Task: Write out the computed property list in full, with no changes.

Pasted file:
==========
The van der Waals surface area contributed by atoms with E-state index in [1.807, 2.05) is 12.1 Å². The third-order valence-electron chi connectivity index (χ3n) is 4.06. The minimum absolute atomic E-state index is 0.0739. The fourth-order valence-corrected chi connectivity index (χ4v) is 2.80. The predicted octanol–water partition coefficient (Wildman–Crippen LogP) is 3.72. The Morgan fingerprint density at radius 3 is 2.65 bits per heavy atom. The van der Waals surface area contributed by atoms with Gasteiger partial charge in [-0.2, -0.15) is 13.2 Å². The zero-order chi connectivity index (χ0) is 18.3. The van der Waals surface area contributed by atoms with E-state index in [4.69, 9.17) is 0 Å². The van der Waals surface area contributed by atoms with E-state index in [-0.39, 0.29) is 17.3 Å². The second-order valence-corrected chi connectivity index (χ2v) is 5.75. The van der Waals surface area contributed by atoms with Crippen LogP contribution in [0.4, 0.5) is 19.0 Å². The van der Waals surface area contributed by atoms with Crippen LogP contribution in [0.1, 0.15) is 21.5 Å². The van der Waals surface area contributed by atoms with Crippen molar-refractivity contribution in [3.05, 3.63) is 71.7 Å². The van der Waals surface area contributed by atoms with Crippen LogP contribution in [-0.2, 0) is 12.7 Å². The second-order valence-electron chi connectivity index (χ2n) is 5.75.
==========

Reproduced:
The van der Waals surface area contributed by atoms with E-state index in [1.807, 2.05) is 12.1 Å². The third-order valence-electron chi connectivity index (χ3n) is 4.06. The minimum absolute atomic E-state index is 0.0739. The fourth-order valence-corrected chi connectivity index (χ4v) is 2.80. The predicted octanol–water partition coefficient (Wildman–Crippen LogP) is 3.72. The Morgan fingerprint density at radius 3 is 2.65 bits per heavy atom. The van der Waals surface area contributed by atoms with Gasteiger partial charge in [-0.2, -0.15) is 13.2 Å². The zero-order chi connectivity index (χ0) is 18.3. The van der Waals surface area contributed by atoms with E-state index in [4.69, 9.17) is 0 Å². The van der Waals surface area contributed by atoms with E-state index in [-0.39, 0.29) is 17.3 Å². The second-order valence-corrected chi connectivity index (χ2v) is 5.75. The van der Waals surface area contributed by atoms with Crippen LogP contribution in [0.4, 0.5) is 19.0 Å². The van der Waals surface area contributed by atoms with Crippen LogP contribution in [0.1, 0.15) is 21.5 Å². The van der Waals surface area contributed by atoms with Crippen molar-refractivity contribution in [3.05, 3.63) is 71.7 Å². The van der Waals surface area contributed by atoms with Crippen LogP contribution in [-0.2, 0) is 12.7 Å². The second-order valence-electron chi connectivity index (χ2n) is 5.75.